Nancelia Jackson has lived in Cherry Creek for 91 years. She arrived in 1926 and can attest to just how much the neighborhood has changed in that near-century. From its transformation as the home of Denver’s city dump to the chic shopping district we now know, Jackson has watched its history unfold.
As the neighborhood became upscale, so did Jackson’s home. In her story as in others, owning property is a key factor in upward mobility, a familiar topic these days as the city grapples with gentrification.
Today, Jackson lives in a modern duplex on Garfield Street that stands on the same plot where she and her husband built their first duplex in 1954. It’s just next door to the address where she grew up.
Sitting at her dining room table, she tells the story.
At the beckoning of her grandfather, she and her mother moved here from Chicago in the ’20s. A serial builder, William Pitts constructed a number of homes in the neighborhood, including his granddaughter’s, one of which still stands at 563 Harrison Street. Pitts also helped found the African-American resort town Lincoln Hills, where the family still uses the cabin he raised.
Back then, Cherry Creek was sparsely dotted with homes – few enough, said Jackson, that you could count them all with one hand.
The area began as Harman, a separate town, and was annexed in 1895. The low area around the Cherry Creek was the legacy of black homesteaders, like the ranching Parker brothers, who arrived in the late 1800s along with so many others heading west. By the ’20s it was considered a suburb and still largely an African-American neighborhood.
“Cherry Creek had like a little colony of black people,” said Jackson. “We were here first.”
One reason the area remained segregated in its early era may have had to do with local conditions. Before the Cherry Creek Dam was completed in 1950 the whole area was prone to regular and often destructive flooding. William Pitts had the foresight to build on high ground, and Jackson can remember watching homes go under floodwaters from the hillside.
But she and others remember the area in a positive light. The way she tells it, Cherry Creek felt far removed from downtown. She says she never even noticed the city dump to the south.
A history of the neighborhood from 1976 remembers that heap with glory. It was a place for hunting “treasure” containing “a mixture of garbage, crankcase oil, and other smelly and sticky things,” where kids discovered materials from which to build clubhouses and “children scavenged … bottles, tires, and other discards to sell to the many rag men who drove their horse drawn wagons up and down the alleys.”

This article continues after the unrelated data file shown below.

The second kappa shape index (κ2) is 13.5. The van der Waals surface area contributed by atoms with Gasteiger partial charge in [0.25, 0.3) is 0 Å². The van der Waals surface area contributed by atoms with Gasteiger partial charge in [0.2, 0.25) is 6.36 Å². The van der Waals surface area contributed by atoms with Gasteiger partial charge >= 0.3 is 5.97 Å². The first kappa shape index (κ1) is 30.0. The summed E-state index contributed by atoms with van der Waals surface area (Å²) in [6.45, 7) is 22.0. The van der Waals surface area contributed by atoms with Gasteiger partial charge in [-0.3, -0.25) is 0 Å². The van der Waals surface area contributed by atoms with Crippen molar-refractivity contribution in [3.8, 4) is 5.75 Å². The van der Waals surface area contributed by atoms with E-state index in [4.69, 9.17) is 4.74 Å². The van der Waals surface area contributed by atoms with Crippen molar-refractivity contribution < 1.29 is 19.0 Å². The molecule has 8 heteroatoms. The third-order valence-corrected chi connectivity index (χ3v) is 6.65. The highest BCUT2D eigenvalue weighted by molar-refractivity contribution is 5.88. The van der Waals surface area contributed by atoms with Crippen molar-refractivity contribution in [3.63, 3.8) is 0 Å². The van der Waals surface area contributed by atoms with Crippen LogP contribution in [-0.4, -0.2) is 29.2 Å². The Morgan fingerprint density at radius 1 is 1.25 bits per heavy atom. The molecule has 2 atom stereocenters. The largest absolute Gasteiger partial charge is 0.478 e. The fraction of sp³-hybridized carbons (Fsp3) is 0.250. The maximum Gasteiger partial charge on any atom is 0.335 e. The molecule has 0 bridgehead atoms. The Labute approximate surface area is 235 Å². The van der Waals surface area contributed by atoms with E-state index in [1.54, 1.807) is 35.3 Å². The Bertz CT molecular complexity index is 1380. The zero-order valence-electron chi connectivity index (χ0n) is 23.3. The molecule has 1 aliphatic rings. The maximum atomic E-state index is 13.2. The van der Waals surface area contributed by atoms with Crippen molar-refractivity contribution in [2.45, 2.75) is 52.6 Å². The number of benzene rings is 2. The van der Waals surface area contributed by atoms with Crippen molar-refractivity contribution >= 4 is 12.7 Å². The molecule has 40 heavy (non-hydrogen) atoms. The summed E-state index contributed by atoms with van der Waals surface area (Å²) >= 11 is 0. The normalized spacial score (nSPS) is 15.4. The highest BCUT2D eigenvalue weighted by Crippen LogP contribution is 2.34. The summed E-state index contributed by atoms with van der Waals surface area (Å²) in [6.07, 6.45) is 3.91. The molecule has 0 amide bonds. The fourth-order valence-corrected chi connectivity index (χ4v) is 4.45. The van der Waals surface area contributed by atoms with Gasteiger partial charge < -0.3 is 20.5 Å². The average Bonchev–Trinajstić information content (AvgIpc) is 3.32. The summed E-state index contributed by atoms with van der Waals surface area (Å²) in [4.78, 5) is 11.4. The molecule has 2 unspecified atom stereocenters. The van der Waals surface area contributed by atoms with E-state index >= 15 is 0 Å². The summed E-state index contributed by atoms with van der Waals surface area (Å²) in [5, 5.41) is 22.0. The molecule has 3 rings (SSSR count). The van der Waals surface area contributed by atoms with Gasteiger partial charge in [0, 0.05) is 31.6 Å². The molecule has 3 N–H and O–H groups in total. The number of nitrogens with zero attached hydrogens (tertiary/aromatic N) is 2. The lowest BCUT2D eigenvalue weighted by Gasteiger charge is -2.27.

But not everyone shares this rosy outlook.
“There are two sides to every story about the dump,” said Terri Gentry, a historian at the Black American West Museum. “You don’t hear very positive discussion about the dump from black folks who were being pushed out.”
I asked Jackson if she felt like her childhood proximity to the site was a sign of inequality; she just shook her head. After all, she was just a kid, and her memories are happy ones. She only remembers having fun at the Esquire Theatre and not, as her son Gary reminds her, having to sit in the segregated balcony upstairs.
When the neighborhood began to integrate after a post-World War II housing boom, Jackson did not feel any conflict or tension, she recalled.
By the 1950s, Temple Buell had replaced the dump with the first edition of the Cherry Creek Mall. The dam had ended the flooding and allowed the newly expanding community to securely take root. Brick bungalows and duplexes like Jackson’s quickly filled in the empty space.
By 1990, Buell’s mall was in turn replaced by the structure that you know today, touting high-end outlets like Neiman Marcus that upped the area’s prestige. In 1994, Jackson “scraped” her lot and built what Gary says was the first high-end home on the block.
“I saw it turn all around,” his mother recalled.
The home William Pitts built on Harrison sold for $16,000 in 1955, Gary said. When it changed hands again in the ’90s, it went for something closer to half a million.
In a century, the Jackson’s quiet African-American community had become Denver’s upscale neighborhood, bringing homeowners who stayed put up with it.
Up, at least, in a financial sense. For some people, like Jackson, economic growth might not always mean improvement. She misses a time when this was a closer-knit community, when the corner store delivered groceries and everyone knew each other.
And, of course, Jackson was lucky to own property in the first place. African Americans have historically been 20 percent less likely to own homes since 1900, a gap that’s persisted to the present. Black homeownership has been even lower in Denver.
But regardless of its status, Nancelia Jackson is quite affectionate of her little slice of Garfield Street. This has, and always will be, home.